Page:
For decades in the U.S. some of the most common chemicals contained in mainstream, commercial skin and hair care products and cosmetics have been parabens, synthetic colors, and phthalates. But the tide has been changing as public education campaigns continue to beat the drum about the potential dangers these chemicals of concern hold for the body and brain of both children and adults; consumers are now voting with their dollars and letting the beauty industry know that they have had enough. For those who thought this was just another passing fad and that if they waited long enough the American public would eventually get over their latest obsession, the economic realities are beginning to tell a different story…
A growing number of consumers are rejecting chemical-filled cosmetics for pricey, plant-based alternatives. It’s a thriving sector—one that some experts think could change the beauty industry for good.
Consumer Awareness and Demand for Chemical-Free Products
…the booming organic and natural beauty market, whose value is expected to reach $13.2 billion by 2018… Brands with a natural and/or botanically derived clinical orientation now represent the largest combined share of prestige skin care sales. Last year, they accounted for all gains in the category.
“The space for cleaner, safer, better beauty has grown and is only continuing to grow. In fact, natural and safer brands are outselling their traditional competitors by two to threefold.”
— Gregg Renfrew, founder of Beautycounter*, a cosmetics and skin care e-retailer that tries to educate consumers about the potential toxicity of some makeup.
*Beautycounter developed a rigorous ingredient selection process, listing 1,500 questionable or harmful ingredients it vows never to include in its formulations. Roughly 1,400 of those chemical ingredients are already banned or restricted in personal care products by the European Union.
Late last year, the research firm Kline & Company reached a similar conclusion, predicting that the synthetic cosmetics sector will decline in the next two years, while the natural skin care segment will grow. Already, the firm found, naturals have grown by 7% in the U.S., compared to a 2% rise in the overall beauty market in 2015.
Synthetic Products Linked with Health Problems
Parabens and phthalates… have been found to be endocrine disruptors linked to increased risk of breast cancer. A recent study led by researchers at the University of California, Berkeley, revealed how a short break from certain shampoos and lotions made with chemical ingredients can result in a significant drop in levels of people’s hormone-disrupting chemicals.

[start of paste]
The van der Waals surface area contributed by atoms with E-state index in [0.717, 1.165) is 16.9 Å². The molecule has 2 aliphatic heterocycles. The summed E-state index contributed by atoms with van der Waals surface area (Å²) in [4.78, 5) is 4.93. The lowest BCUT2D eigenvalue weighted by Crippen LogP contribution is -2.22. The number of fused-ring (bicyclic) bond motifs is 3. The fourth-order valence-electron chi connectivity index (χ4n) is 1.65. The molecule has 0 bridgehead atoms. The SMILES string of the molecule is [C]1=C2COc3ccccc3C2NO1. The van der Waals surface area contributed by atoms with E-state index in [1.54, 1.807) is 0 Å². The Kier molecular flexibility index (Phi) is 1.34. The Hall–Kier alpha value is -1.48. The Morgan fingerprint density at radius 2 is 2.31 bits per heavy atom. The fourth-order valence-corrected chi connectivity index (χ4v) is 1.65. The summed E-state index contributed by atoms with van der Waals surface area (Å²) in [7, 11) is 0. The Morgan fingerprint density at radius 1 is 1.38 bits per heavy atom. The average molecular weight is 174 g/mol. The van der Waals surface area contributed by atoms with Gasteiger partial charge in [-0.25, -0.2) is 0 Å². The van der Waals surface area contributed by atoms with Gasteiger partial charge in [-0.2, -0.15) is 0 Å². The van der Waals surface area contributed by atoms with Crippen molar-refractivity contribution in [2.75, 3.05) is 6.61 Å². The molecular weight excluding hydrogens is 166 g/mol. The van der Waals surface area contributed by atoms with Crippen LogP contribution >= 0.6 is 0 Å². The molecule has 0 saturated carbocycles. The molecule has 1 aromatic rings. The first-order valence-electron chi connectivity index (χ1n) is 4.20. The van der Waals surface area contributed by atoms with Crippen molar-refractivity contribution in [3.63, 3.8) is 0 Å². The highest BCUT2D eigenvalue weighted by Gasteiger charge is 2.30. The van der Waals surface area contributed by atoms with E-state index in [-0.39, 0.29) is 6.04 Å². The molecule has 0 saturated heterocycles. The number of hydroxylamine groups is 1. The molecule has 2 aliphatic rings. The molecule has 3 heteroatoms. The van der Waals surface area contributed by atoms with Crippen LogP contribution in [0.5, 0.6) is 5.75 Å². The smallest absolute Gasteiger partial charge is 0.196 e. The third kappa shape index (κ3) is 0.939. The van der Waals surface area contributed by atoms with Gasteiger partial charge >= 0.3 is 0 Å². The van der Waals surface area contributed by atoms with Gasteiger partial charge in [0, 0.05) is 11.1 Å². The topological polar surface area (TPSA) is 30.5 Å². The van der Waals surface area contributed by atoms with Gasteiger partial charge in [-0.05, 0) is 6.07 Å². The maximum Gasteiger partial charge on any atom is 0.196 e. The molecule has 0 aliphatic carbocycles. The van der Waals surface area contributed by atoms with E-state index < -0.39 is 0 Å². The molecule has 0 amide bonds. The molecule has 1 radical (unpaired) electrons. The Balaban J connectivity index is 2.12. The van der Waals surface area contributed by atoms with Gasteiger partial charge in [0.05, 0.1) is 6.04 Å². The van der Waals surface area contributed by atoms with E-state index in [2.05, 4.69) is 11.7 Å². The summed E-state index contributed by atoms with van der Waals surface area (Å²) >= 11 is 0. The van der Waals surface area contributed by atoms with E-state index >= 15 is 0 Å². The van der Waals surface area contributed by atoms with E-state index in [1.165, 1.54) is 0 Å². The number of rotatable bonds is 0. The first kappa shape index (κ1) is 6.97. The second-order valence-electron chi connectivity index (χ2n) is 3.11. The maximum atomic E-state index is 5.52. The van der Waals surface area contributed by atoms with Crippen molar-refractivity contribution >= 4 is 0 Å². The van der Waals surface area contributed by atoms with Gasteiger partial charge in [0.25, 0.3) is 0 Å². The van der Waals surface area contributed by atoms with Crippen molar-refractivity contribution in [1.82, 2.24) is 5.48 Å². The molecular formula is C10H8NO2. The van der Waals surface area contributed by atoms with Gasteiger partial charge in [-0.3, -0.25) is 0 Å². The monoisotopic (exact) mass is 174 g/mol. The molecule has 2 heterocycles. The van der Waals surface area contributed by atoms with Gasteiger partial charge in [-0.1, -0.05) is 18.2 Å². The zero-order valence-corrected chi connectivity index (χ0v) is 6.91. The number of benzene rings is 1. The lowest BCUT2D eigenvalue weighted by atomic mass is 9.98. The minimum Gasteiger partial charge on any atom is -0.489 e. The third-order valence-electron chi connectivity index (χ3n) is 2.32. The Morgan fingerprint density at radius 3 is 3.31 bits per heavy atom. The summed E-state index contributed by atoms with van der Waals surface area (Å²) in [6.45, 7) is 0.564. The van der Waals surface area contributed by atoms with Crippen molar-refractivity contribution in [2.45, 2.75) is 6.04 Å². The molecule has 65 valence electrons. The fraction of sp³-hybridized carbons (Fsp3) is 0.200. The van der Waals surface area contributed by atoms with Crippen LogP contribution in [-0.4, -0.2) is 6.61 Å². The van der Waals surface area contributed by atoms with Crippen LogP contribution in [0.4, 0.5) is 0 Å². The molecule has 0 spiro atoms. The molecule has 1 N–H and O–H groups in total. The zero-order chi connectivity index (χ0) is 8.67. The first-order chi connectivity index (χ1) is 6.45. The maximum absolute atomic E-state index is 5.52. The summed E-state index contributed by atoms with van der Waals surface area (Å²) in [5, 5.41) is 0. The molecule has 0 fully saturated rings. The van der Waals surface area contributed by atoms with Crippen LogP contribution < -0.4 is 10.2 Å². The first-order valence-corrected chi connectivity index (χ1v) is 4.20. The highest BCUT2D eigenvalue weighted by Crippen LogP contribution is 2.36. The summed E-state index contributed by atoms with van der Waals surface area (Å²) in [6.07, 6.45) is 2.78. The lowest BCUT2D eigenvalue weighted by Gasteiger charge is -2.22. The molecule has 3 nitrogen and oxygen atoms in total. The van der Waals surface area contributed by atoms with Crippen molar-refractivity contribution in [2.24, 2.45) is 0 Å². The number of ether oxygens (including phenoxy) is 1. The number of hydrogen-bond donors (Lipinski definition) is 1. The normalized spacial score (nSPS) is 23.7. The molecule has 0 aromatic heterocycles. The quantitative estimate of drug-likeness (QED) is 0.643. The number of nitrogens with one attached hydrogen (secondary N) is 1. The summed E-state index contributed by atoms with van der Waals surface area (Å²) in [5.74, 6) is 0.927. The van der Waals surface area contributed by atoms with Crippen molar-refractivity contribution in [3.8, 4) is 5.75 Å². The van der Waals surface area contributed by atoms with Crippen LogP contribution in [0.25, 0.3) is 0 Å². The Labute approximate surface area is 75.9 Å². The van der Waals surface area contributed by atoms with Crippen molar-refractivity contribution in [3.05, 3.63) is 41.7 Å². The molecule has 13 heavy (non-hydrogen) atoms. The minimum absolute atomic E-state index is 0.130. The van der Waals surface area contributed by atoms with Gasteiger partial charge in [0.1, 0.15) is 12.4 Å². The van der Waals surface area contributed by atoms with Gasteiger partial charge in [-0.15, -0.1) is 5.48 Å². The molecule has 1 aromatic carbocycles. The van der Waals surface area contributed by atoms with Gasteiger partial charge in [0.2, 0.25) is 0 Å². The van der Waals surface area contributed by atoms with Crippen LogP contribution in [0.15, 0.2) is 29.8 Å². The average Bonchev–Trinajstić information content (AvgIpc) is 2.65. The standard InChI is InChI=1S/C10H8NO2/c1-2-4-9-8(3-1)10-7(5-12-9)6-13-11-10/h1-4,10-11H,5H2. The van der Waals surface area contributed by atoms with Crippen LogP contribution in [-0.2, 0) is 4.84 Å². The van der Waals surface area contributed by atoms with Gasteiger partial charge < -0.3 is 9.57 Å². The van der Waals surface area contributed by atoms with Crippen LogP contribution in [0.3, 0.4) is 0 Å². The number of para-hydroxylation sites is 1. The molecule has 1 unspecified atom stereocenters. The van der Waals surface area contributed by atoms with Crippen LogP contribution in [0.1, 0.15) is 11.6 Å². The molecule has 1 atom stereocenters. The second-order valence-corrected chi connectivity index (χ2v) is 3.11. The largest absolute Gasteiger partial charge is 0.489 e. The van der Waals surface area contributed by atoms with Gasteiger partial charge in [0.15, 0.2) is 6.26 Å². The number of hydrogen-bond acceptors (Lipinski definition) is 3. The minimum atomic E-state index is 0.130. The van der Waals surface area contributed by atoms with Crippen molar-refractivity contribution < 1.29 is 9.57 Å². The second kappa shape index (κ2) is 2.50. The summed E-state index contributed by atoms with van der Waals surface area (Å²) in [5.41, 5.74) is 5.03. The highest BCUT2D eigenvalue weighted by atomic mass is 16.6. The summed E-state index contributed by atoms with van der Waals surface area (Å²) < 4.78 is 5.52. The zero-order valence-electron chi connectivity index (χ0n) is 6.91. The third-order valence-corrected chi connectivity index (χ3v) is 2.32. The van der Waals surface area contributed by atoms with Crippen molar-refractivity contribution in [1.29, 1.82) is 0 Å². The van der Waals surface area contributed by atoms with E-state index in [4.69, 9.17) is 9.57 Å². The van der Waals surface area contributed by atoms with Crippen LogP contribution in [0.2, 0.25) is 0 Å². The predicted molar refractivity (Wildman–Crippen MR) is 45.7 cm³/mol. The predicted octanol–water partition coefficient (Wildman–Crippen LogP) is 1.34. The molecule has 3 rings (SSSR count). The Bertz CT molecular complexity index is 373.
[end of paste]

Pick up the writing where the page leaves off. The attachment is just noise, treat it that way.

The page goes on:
Late last year, Dianne Feinstein, a Democratic senator from California, introduced the Personal Care Products Safety Act, a bill to strengthen regulation of ingredients in personal care products.
“Our skin is our largest organ, and many ingredients contained in these products–whether it be lotion, shampoo, or deodorant–are quickly absorbed by the skin. There is increasing evidence that certain ingredients in personal care products are linked to a range of health concerns, ranging from reproductive issues, such as fertility problems and miscarriage, to cancer.”
–Senator Dianne Feinstein
Retailers are responding to consumer demands for clean beauty products
…now that these [natural] products have become so mainstream, you don’t have to go rummaging through your local health food store to find your organic jasmine-infused eyeshadow. Sephora has sold botanical, chemical-free cosmetics for years and now offers a “Naturals” landing page showcasing hundreds of items. Nordstrom is opening dedicated natural beauty sections in 46 of its locations. Target announced plans to expands its natural beauty selection, thanks to a double-digit percentage lift in sales last year. And, reacting to customer feedback, CVS recently promised to remove chemical ingredients such as parabens and phthalates from approximately 600 of its in-house brands’ personal care products. Natural is available everywhere.
The organic beauty boom is part of the larger shift in consumer awareness about health and wellness. Thanks to a growing number of beauty blogs and social media accounts dedicated to the benefits of going chemical-free, consumers have access to more information than ever before.
Will the trend for clean beauty continue?
“It’s still early, still a bit niche. But I don’t think this is something that will disappear. It’s a way of life.”
–Karen Grant, global beauty industry analyst for the market research firm the NPD Group
Romain Gaillard, founder of The Detox Market, the green beauty e-commerce shop, predicts this group of conscious consumers will remain faithful to the cause, like newly health-conscious eaters who never return to McDonald’s.
“Once the curtain is pulled away and consumers know the truth, they won’t revert back to ‘unhealthy’ behavior.”
The Environmental Defense Fund reviewed 16 widely used cosmetic preservatives and concluded that half are skin sensitizers, 11 can cause eye irritation, and 12 are toxic to aquatic organisms. Preservatives it studied include benzyl alcohol, caprylyl glycol, methylisothiazolinone, and propylparaben.
Source: Chemical and Engineering News